Bill Little commentary: The National Championship years -- 1969 and 1970
(The following excerpt is from Bill Little's latest book, "Stadium Stories...Texas Longhorns" published by Globe Piquot Books. It is available at most bookstores and online order services. This is from the chapter entitled "The Wishbone.")
Beano Cook, who was an executive with the NCAA's television partner ABC, suggested that the network find an appropriate game to move to the end of the season, as the climax to the Centennial year. And the game he landed on was the Texas-Arkansas game in Fayetteville, which was regularly scheduled for the third week in October. The two schools agreed, and moved their October 18 date to December 6.
No one could have envisioned how successful Cook's idea would become.
When Texas beat Texas Tech on September 27, the Longhorns moved to No. 2 in the polls. But Ohio State was the defending National Champion, and the Buckeyes showed every indication they would repeat. For six weeks, the two remained 1 and 2.
Texas' final regular season game normally would have been against Texas A&M, and after playing TCU on November 15, Texas had an open date until their Thanksgiving Day meeting with the Aggies on November 27.
On Saturday, November 22, Royal took a "busman's holiday," and headed to Waco to watch SMU and Baylor play. Far away in Ann Arbor, Michigan, the Michigan Wolverines, under first year coach Bo Schembechler, were stunning Ohio State, 24-12.
Suddenly, Texas was No. 1, and Arkansas rose to No. 2. Beano Cook, who had envisioned only a good game to close the Centennial year, now had one for the ages. And Fayetteville, Arkansas, was about to become the center of the college football universe.
The hype of the game took on epic proportions. With the network and the NCAA promoting the game, President Richard Nixon joined in the excitement. It was announced that he would attend the game, and present a Presidential Plaque to the winner, recognizing them as the National Champion in the 100th year of college football. Renown preacher Billy Graham gave the pre-game invocation.
Heading into the game, both teams appeared healthy and ready, except perhaps for Texas little junior safety Freddie Steinmark, who was trying to hide a limp from his coaches, a malady caused, he thought, by a hip bruise.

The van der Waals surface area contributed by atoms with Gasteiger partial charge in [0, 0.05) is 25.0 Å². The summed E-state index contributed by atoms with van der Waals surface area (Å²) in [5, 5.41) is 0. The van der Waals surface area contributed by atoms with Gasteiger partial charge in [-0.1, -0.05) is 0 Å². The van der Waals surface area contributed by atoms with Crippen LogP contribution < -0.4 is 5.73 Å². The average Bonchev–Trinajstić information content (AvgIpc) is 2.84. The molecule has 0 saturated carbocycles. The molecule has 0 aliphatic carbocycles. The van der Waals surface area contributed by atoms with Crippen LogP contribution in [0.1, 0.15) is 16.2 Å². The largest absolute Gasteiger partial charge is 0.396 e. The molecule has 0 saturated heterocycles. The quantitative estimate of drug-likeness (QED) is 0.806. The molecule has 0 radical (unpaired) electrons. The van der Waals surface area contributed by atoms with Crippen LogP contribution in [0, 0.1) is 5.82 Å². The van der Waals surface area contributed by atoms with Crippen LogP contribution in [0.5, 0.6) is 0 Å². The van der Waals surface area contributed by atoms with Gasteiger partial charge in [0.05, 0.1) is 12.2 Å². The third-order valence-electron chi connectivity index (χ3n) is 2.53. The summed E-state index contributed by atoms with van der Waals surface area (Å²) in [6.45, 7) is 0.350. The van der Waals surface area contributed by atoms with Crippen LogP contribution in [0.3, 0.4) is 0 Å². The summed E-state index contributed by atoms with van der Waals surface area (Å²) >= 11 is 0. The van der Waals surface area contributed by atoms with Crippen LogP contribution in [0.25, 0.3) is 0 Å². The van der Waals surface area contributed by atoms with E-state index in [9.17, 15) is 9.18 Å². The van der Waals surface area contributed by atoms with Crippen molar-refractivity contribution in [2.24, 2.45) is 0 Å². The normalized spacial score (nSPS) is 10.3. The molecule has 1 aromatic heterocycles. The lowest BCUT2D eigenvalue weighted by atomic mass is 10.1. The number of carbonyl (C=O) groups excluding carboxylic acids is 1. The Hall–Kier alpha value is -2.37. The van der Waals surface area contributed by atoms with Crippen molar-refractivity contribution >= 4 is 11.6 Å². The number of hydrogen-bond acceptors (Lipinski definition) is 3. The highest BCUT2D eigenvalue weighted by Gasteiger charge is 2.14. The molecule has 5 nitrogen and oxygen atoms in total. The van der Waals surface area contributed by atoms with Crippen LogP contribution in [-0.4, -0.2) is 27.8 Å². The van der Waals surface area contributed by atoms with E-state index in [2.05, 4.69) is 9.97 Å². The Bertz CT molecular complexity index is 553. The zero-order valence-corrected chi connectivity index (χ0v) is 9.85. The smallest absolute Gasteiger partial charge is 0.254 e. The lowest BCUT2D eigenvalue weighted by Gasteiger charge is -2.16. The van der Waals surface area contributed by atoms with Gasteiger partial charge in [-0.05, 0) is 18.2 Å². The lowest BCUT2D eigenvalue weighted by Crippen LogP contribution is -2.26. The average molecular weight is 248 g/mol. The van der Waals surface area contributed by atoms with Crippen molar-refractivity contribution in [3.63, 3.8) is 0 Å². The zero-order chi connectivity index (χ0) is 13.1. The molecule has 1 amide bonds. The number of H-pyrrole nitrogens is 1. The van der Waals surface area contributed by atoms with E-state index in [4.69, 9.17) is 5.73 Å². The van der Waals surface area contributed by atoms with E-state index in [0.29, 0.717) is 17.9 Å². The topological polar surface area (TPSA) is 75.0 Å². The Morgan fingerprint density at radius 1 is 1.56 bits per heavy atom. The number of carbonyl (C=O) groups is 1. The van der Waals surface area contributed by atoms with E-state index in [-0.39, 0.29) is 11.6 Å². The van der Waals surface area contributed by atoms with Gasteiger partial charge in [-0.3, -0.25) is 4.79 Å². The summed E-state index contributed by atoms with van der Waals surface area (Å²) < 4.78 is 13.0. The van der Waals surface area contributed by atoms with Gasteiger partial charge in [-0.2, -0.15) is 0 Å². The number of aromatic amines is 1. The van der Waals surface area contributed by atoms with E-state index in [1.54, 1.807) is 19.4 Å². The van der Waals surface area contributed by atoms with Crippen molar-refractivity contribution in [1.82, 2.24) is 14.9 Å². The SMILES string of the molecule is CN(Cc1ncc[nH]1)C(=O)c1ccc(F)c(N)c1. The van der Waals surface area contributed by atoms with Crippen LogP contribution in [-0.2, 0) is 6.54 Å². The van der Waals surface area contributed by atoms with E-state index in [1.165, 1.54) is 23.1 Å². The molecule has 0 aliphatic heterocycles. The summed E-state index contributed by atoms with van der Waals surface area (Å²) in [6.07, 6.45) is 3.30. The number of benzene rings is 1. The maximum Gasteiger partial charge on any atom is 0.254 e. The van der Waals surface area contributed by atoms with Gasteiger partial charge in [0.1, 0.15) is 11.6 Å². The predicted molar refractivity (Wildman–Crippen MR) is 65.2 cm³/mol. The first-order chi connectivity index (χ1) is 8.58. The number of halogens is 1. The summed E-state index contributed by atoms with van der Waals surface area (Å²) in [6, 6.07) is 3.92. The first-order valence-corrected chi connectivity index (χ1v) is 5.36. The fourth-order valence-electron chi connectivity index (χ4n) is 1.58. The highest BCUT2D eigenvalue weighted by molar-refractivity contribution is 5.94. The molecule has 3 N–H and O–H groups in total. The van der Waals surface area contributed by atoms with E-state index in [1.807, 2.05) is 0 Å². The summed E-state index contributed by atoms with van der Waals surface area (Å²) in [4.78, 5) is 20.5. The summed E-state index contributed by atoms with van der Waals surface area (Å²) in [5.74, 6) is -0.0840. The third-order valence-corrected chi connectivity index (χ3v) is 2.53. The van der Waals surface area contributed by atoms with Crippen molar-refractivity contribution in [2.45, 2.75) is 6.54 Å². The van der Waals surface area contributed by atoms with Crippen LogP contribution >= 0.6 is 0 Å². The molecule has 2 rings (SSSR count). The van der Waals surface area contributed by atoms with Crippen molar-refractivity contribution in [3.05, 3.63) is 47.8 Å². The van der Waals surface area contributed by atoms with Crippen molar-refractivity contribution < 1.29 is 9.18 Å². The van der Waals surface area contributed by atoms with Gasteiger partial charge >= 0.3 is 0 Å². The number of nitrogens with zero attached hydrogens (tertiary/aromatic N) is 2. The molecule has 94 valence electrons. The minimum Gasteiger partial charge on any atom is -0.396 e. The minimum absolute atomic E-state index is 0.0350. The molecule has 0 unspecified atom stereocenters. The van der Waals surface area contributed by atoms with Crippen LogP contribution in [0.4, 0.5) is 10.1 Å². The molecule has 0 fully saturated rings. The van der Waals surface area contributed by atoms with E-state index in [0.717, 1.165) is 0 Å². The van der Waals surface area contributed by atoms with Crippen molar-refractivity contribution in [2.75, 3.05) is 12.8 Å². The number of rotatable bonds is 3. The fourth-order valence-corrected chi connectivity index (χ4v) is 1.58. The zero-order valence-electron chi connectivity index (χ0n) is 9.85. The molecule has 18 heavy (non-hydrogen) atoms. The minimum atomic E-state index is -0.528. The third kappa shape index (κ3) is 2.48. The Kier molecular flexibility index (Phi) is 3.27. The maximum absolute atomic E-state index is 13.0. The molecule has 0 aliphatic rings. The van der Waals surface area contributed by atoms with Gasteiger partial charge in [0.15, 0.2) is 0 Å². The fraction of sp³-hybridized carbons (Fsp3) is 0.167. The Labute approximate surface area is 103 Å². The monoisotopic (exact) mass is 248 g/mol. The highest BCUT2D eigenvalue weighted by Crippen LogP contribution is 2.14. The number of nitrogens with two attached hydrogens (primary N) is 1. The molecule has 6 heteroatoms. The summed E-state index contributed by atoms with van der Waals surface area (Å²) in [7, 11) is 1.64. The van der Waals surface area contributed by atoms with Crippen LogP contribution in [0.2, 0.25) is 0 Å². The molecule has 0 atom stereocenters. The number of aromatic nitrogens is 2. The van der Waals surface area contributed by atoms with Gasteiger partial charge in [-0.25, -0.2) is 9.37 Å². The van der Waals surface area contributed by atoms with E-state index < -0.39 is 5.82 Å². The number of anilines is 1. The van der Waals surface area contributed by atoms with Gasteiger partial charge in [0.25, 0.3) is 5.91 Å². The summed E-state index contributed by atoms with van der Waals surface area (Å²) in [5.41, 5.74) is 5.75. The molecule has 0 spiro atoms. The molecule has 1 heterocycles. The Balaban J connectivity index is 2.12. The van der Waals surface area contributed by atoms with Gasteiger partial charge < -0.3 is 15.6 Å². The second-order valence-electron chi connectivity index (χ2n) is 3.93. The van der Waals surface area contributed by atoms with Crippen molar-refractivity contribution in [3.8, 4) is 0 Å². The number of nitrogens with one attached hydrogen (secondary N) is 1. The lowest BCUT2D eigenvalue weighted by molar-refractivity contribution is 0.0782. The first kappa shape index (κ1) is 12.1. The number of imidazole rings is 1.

On the 45-minute bus ride to the stadium, Royal looked out at the flashing red lights of the Arkansas State Police car leading the team, and to pass the time, he called James Street to the front with him. And then, he surprised his quarterback by telling him what play he wanted to run if the Longhorns were in a position where they trailed by 14 points and needed a two point conversion to net a win.
It would not be the last time Royal would surprise Street that day. Even though the senior signal caller thought there was no chance Texas would be in such a dire situation, Street dutifully noted Royal's wish.
The game had not gone well for Texas. The Longhorns were plagued by turnovers, and Arkansas held a surprising 14-0 lead as the third quarter ended.
On the first play of the fourth quarter, Street dropped back to pass, but couldn't find an open receiver. Not known for his blazing speed, he dodged a would-be tackler and somehow out ran the Razorbacks 42 yards to the goal line.
The score was 14-6. A tie would have put the Razorbacks (as league co-champs) in the Cotton Bowl, since the Longhorns had been the year before. It also would have ended Texas' dream of the National Championship. So just as he had envisioned on the bus, Royal went for two. Street wasted no time in calling the pre-determined play (an option left), and when he cut in off left guard and into the end zone for the successful conversion, it was 14-8.
Arkansas quarterback Bill Montgomery would mount a fourth quarter drive that would bring the Razorbacks within field goal range midway through the period. A pass interference call was caused when Steinmark reached out and caught hold of Arkansas receiver Chuck Dicus when he was surprisingly beaten on a play that would have been a likely touchdown.
Montgomery was at the Texas seven-yard line when Frank Broyles sent in a call Razorback offensive coach Don Breaux had made from the press box, a call that will live in infamy forever in Arkansas. On third down, only a chip shot field goal away from an insurmountable 17-8 lead, Montgomery rolled left to pass. A Razorback receiver waited in the end zone, but as Montgomery threw, Texas halfback Danny Lester stepped in front and intercepted the ball and ran it out to the 20.
But the breath that Texas had been given seemed on life support a series later, when 4:47 remained in the game and Street walked to the sidelines to talk with Royal. It was fourth down, three yards to go, and the ball was at the Texas 43 yard line. A packed stadium and an estimated television audience of 28 million watched.
It was then that Street got his second surprise of the day from Royal. The choices seemed fairly simple. First, there was Worster up the middle. But Texas had found trouble running against the Razorbacks all day. Street himself had turned the option up for the two-point conversion, but the center of the field was slippery, and Arkansas would expect a running play. Cotton Speyrer was the Longhorns' top receiver, and a short pass to him seemed the most logical selection to Bellard, who was calling plays in the press box, as well as to Street.
At half time, Randy Peschel, the Longhorns' tight end, had told Royal that the Arkansas secondary was meeting him in close to the line of scrimmage.
"I think I can get behind them if we need it," he had said.
And, Royal determined, that was exactly what Texas needed right now.
"Run 53 Veer Pass," Royal said. The play called for Peschel to run a deep flag pattern. Mike Campbell, Royal's valued friend and defensive coordinator, heard the call and jumped back.
"Darrell," he said. "There's only one receiver out, and he's deep. It's all or nothing."